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At ONA, we were at the ‘adults’ table,’ though many of the attendees (and panelists) were not much older than Kelsey and Lydia. For instance…

Digital Millennials Take Center Stage

This panel featured:

  • Aaron Williams, a news apps developer for the Center for Investigative Reporting
  • Anika Anand, director of engagement for Chalkbeat, a nonprofit news organization that covers education
  • Beatrice Katcher,  graduate student at UC Berkeley’s Graduate School of Journalism working on a project to get children more interested in news.

My takeaways:

Advice to young journalists from Aaron: “Learn math. Please.”

Anika on getting your stories out there, engaging readers: “Send your story to everyone you talked to in your story.” Also get people/groups who care about your story to post/share it on their social media, and look at journalism “with a fresh pair of eyes.”

Meredith Artley, Anna Homes, Liz Heron, Ann Marie Lipinski, Susan Smith Richardson, Vivian Schiller, Callie Schweitzer, Benet Wilson

Meredith Artley, Anna Homes, Liz Heron, Ann Marie Lipinski, Susan Smith Richardson, Vivian Schiller, Callie Schweitzer, Benet Wilson

Lady Leaders Lightning Talks

This powerhouse of a panel featured:

One by one, panelists shared lessons they learned, often the hard way, and “best advice.”

Some nuggets:

“It’s OK to say no.” – Holmes

Lipinski, on the other hand, said she had to train herself “to say yes” because when she was offered promotions, her initial reaction was that she wasn’t equipped to do the job. She also advocated that managers openly acknowledge both personal and professional passions (her family and journalism, in her case) because it “can humanize the leader.”

“If something scares you, it’s probably worth doing.” – Heron, who also said to “always negotiate,” something she learned after accepting her first job and realizing she had undersold herself.

“Expect resistance.” – Richardson

“It’s better to ask for forgiveness than permission.” – Wilson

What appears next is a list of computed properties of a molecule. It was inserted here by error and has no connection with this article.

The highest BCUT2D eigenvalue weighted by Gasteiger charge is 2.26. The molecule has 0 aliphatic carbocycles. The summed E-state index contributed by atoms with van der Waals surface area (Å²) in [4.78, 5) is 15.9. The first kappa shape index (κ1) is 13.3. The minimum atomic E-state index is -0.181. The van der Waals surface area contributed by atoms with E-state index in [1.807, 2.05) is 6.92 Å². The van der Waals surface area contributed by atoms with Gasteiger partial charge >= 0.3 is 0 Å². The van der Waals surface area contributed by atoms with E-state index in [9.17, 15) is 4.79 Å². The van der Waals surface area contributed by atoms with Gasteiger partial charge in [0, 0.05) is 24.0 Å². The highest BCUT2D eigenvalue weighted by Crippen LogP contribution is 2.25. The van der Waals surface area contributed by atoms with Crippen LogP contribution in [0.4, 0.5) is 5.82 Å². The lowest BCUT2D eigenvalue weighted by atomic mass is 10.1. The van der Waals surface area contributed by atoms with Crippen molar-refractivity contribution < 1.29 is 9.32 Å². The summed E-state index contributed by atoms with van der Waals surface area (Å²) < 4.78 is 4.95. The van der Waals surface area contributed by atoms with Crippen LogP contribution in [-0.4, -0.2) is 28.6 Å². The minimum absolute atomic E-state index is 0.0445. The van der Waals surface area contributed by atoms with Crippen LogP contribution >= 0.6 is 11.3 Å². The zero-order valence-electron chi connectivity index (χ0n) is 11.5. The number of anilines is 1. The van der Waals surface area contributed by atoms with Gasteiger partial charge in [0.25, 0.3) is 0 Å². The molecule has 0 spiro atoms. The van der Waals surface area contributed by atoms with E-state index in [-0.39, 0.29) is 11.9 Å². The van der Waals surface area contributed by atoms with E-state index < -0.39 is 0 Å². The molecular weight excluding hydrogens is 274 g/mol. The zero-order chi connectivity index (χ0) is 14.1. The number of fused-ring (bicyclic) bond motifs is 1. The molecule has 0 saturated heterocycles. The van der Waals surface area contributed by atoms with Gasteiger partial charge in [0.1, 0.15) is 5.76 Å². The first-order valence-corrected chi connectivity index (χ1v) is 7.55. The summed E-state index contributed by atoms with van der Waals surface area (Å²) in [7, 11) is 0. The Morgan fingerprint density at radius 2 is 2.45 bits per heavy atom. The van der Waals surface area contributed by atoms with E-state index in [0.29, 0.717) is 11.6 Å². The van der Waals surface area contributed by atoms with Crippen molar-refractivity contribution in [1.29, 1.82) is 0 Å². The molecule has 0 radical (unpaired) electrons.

"Lady Leaders"  Power selfie

“Lady Leaders”
Power selfie

All Eyes On Ferguson, Mo.

Trymaine Lee of MSNBC

Trymaine Lee of MSNBC

This could not have been more timely. As this panel of reporters spoke about their experiences covering the anguish and racial tensions in Ferguson, Mo. following the police shooting of Michael Brown, confrontations flared up once more between citizens and police.

“There are so many stories like this across the country,” Washington Post reporter Wesley Lowery said. “The story, frankly, isn’t about Michael Brown anymore. This is a deeper story.”

(In mid-August, Lowery unwittingly became part of the story  when Ferguson police arrested him and Ryan Reilly, a reporter for the Huffington Post.)

ONA produced a follow-up video with all of the panelists, who appear in the following order:

Claire Ward (Producer/Shooter Vice News) & David Carson (Photographer, St. Louis Post Dispatch)

Trymaine Lee (Reporter MSNBC) & Michel Martin (interviewer, NPR)

Wesley Lowery (Washington Post) & Mariah Stewart (freelancer covering Ferguson for Huffington Post and Beacon Reader)

Going Mobile: Best Practices for Staff and Students

This was probably the most relevant session for me as a college media adviser, and the timing was perfect: We’re about to launch The Beacon mobile app.

Mike Reilly, who teaches online journalism at Depaul University inspired me with a site his classes collaborate on,  The Red Line Project . It incorporates a lot of data visualizations, including Chicago homicides, an interactive map with local restaurant inspections, and the ChicagoStumbler, a beginning journalism class Tumblr mapping the city’s worst sidewalks.

redline project

My takeaway: Datawrapper is my new favorite digital tool.

The University of Oregon’s J-school was also well represented on this panel. Ass’t Prof. Ed Madison presented on OR Magazine, a slick, interactive iPad publication students produce in a class. I was intrigued with the workflow, which is more collaborative than assembly line style. Designers go out in the field with reporters and photographers, so it’s a team effort from the start. They also use social media extensively to create buzz around the stories.

OR magazine